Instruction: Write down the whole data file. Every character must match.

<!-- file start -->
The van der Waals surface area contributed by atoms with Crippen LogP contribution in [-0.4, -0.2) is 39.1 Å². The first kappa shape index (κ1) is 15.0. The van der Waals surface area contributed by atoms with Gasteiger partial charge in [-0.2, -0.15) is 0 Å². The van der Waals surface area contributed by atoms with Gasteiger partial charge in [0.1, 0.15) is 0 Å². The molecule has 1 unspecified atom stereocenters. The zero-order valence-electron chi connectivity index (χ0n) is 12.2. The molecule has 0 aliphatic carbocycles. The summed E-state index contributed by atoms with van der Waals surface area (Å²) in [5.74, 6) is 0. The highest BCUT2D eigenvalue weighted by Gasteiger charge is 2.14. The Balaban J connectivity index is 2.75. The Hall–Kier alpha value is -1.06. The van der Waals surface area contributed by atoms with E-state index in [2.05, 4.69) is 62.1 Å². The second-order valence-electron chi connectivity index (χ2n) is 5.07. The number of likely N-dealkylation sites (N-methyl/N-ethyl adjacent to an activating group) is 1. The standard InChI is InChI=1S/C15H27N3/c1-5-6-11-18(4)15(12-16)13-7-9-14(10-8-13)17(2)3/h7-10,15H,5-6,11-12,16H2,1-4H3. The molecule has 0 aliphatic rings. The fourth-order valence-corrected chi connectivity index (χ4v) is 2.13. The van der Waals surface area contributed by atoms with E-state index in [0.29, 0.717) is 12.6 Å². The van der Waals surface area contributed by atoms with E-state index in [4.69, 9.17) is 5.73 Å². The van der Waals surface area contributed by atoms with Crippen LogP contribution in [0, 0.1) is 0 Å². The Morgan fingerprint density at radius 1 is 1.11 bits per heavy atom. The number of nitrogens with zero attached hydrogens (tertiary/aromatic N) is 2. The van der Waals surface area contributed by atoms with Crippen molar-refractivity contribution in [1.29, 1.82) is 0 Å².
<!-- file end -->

The van der Waals surface area contributed by atoms with Crippen LogP contribution in [-0.4, -0.2) is 39.1 Å². The first kappa shape index (κ1) is 15.0. The van der Waals surface area contributed by atoms with Gasteiger partial charge in [-0.2, -0.15) is 0 Å². The van der Waals surface area contributed by atoms with Gasteiger partial charge in [0.1, 0.15) is 0 Å². The molecule has 1 unspecified atom stereocenters. The zero-order valence-electron chi connectivity index (χ0n) is 12.2. The molecule has 0 aliphatic carbocycles. The summed E-state index contributed by atoms with van der Waals surface area (Å²) in [5.74, 6) is 0. The highest BCUT2D eigenvalue weighted by Gasteiger charge is 2.14. The Balaban J connectivity index is 2.75. The Hall–Kier alpha value is -1.06. The van der Waals surface area contributed by atoms with E-state index in [2.05, 4.69) is 62.1 Å². The second-order valence-electron chi connectivity index (χ2n) is 5.07. The number of likely N-dealkylation sites (N-methyl/N-ethyl adjacent to an activating group) is 1. The standard InChI is InChI=1S/C15H27N3/c1-5-6-11-18(4)15(12-16)13-7-9-14(10-8-13)17(2)3/h7-10,15H,5-6,11-12,16H2,1-4H3. The molecule has 0 aliphatic rings. The fourth-order valence-corrected chi connectivity index (χ4v) is 2.13. The van der Waals surface area contributed by atoms with E-state index in [0.29, 0.717) is 12.6 Å². The van der Waals surface area contributed by atoms with E-state index in [4.69, 9.17) is 5.73 Å². The van der Waals surface area contributed by atoms with Crippen LogP contribution in [0, 0.1) is 0 Å². The Morgan fingerprint density at radius 1 is 1.11 bits per heavy atom. The number of nitrogens with zero attached hydrogens (tertiary/aromatic N) is 2. The van der Waals surface area contributed by atoms with Crippen molar-refractivity contribution in [1.29, 1.82) is 0 Å².